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A Brief History Of Hydration Plants

Published by , Deputy Editor
World Cement,

QualiCal is proud to be a team of people that, 20 years ago, promoted QualiCUBE MODULAR solutions, marking a milestone in the design of compact plug & play solutions for hydration plants. 20 years ago at Kalk Fabrik Netstal (KFN) in Switzerland – where QualiCal’s first turnkey hydration plant had just been put into operation – the company was using an approach of continual innovation to help develop a new step forward.

The QualiCal modular solution.

At that time, an investigation of standard slaking plants available on the market had shown that suppliers’ experience in slaking highly reactive quicklime was somewhat lacking, and that few could offer a suitable plant without reservations.

Design characteristics

Since that first application, one of the competitive advantages of QualiCal solution was its compact layout, which was made possible by two novel technical developments from the company’s founder Mr. Gian Mario Cella. The SPYDRO moisturiser, with an integrated side bag filter, allowed a very compact hydrating machine, protecting the filter bags against the risk of burns.

The SUSep air classifier, fed from the bottom, also avoids additional bucket elevators between the hydrator and classification circuits. These two key features allowed for a hydration plant that was one-third the size of a typical design.

The overall design and the units selected alleviated the size problem: conventional slaking plants required up to 30% more floor area and were 60% taller. Consequently, the space needed for a plant with the same capacity would be twice as high. The QualiCal hydrating plant’s advantageous dimensions make it suitable for installation in confined locations. Its design features are novel regarding the slaking plant with dedusting on the side as well as hydrate preparation where air conveying replaces a bucket conveyor. In addition, this hydrator is able to handle and produce the highest fine hydrated lime rate, including in the case of highly reactive quicklime produced by PRF-twin shaft vertical kilns.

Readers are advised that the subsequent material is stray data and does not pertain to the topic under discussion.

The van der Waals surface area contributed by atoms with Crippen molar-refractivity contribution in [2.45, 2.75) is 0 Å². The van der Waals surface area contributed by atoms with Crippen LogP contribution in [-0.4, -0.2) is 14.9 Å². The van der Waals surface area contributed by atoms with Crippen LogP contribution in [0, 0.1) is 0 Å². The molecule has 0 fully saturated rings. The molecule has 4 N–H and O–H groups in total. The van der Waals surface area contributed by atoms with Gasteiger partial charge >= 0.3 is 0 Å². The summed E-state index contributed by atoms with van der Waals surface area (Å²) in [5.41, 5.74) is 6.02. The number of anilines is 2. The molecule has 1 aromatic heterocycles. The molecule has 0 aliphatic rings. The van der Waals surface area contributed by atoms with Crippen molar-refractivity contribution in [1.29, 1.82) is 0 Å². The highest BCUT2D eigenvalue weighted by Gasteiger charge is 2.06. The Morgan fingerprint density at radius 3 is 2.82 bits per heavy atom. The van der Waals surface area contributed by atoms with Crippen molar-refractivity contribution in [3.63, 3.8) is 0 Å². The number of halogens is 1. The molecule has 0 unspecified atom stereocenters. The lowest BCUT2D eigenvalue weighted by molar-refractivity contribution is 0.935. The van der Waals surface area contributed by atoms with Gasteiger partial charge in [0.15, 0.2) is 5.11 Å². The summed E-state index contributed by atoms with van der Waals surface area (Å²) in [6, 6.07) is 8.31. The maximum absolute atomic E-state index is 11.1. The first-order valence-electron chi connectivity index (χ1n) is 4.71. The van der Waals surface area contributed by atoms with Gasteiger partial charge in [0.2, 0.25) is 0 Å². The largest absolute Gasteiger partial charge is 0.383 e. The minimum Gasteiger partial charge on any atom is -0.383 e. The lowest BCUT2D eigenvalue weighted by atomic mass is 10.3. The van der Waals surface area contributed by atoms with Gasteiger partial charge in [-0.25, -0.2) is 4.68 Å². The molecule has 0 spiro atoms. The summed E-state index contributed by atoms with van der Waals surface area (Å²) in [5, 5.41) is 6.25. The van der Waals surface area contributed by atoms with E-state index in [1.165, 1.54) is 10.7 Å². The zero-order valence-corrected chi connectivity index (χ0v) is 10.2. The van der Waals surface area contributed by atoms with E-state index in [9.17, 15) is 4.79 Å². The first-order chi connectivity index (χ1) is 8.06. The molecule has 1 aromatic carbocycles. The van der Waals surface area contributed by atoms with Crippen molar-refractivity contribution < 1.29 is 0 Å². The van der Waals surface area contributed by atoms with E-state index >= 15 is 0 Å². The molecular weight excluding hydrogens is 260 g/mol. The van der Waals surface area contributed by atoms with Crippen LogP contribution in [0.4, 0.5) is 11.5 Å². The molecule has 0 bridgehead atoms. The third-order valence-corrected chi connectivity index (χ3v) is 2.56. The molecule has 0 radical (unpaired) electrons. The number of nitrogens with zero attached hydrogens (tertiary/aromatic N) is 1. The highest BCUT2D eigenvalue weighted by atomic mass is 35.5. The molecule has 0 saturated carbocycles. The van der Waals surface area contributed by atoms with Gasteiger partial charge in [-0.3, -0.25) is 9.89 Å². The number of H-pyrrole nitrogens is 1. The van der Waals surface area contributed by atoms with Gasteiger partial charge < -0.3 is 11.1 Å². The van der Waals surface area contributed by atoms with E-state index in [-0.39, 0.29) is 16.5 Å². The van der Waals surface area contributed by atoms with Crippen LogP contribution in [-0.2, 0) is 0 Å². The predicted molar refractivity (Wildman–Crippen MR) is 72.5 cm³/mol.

Prior to the development of the QualiCUBE design, construction work had been delayed by heavy snowfall and a cold Swiss winter.

Further developments

Despite the positive results achieved by this solution, the project execution was very hard both for the customer and the QualiCal team. The construction work was delayed by the heavy snowfall and a cold Swiss winter that year, and erection was heavily affected by the heavy winter conditions.

Learning from this experience, the company moved its engineering efforts towards a more compact solution, that could also be fully mechanically and electrically pre-assembled in a workshop, ready for installation.

In 2001, at the request of NUTARELLI, an initial prototype of the so-called ‘QualiCUBE_1 classification module’ was realised and successfully commissioned.

A modular solution

QualiCal developed a unique and original design, providing a full series of plug & play compact QualiCUBE modular solutions for quicklime hydration, hydrated lime classification and grinding and lime sizing.

The success of this idea allowed the company to secure more than 50 orders for the modular systems – with a capacities ranging from 5 – 30 tph, in Europe, Asia, Africa, North America.

Texas case study

Lhoist North America recently awarded QualiCal with a contract for the realisation of a hydration and lime classification plant.

The plant, to be installed at the New Braunfels facility in Texas, will have a capacity of 30 tph and will be realised using state-of-the-art QualiCUBE systems.

This award provides confirmation that the path taken by QualiCal was in line with the needs & expectations of lime producers.

QualiCUBE_1 Classification Module prototype manufactured at the QualiCal Workshop.


QualiCal is a mirror of its employees and is moved by the desire to grow by promoting and realising new ideas. As a supplier of technical and technological solutions, the company has always had the good fortune and the freedom to work with its role being dictated more by the responsibility to promote progress and innovation, than purely financial concerns.

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